|Behold! The News-zilla Screen at Gate D28|
Propelled by the investment and sponsorship of Samsung, it's been decided at the airport in question that it would be ideal if multiple LCD screens are stacked together to form a giant wall-size rectangle of television which brings the innocent airport lounger and gate sitter 24/7 cable news.
|Live from NYC...|
|Is the woman about to jump out a hotel window?|
That Isn't All...
People in transit read newspapers. They really do. They're almost always men. They spread the newspaper pages wide. The black and white headlines, and sometimes subheads, are easily readable from a few feet away at the gate and aboard the airplane.
Like a shy Victorian who can't stand an inadvertent glimpse of a lady's ankle, I had to advert my eyes from the Wall Street Journal and USA Today.
There are also big glaring posters slapped to flat surfaces all around me advertising new products and TV shows. Don't look! I told myself.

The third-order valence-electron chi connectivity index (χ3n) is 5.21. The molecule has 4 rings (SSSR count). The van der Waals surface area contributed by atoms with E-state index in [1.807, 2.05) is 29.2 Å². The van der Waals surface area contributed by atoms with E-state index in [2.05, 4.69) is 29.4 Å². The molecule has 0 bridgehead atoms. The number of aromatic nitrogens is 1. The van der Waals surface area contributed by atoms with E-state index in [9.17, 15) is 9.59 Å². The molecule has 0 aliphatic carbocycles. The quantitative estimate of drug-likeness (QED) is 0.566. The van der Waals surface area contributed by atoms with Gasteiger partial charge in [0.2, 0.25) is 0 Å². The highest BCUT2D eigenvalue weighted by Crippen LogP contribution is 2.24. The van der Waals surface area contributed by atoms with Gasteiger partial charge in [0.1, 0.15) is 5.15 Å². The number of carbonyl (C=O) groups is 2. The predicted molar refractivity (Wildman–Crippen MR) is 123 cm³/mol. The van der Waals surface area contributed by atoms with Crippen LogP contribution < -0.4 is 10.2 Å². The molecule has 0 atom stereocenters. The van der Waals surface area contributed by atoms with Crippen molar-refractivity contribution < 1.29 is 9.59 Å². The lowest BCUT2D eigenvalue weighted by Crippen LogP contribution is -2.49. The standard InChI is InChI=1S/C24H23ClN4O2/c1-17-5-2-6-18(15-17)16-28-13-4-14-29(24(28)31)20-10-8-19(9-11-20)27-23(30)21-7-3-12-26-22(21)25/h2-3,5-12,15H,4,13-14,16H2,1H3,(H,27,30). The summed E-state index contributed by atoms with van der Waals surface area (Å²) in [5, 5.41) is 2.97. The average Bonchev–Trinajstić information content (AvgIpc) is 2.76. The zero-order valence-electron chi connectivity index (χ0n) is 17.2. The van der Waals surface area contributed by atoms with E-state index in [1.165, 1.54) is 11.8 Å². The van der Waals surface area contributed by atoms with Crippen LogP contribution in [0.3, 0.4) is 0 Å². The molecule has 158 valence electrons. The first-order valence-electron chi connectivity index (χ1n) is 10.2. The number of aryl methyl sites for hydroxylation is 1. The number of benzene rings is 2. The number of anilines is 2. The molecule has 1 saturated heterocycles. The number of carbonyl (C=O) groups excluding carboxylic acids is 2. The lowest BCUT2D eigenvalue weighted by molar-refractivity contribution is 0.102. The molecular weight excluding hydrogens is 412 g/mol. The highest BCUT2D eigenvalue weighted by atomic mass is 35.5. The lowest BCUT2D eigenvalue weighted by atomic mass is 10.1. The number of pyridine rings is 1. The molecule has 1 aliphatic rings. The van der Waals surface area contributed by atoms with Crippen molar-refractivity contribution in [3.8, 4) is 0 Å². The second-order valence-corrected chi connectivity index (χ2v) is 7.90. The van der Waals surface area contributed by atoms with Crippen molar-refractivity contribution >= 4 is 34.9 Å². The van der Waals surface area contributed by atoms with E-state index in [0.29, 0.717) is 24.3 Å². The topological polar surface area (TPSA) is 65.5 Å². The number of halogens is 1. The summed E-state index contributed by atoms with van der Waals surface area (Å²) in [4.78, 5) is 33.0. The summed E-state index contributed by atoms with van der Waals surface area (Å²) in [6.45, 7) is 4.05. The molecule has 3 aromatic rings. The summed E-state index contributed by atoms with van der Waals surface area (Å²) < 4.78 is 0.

I thought schlepping my carry-on bag and stripping down for the security check were chief arduous requirements of air travel in the 21st century. Now I've made things worse for myself. I have to run this gantlet to avoid the News-zilla and his minions.
But I would be dissembling if I didn't admit there's a fun side to escaping the media's attempts to reach out and touch me. It reminds me of being a child and hiding from my brothers when they wanted to get older brother to play with them. I hold my breath and they walk on past my secret hiding place, muttering in frustration. Where did he go?
And I'm quietly laughing to myself. Because I've won. At least for now. - V.W.
PS: A question arose about whether it's "gantlet" or "gauntlet." Although people pronounce it "gauntlet," the word spelled that way actually refers to a glove, as in "throw down the gauntlet". "Gantlet," per the AP Style Book, is the proper spelling of an obstacle course designed to severely test a person.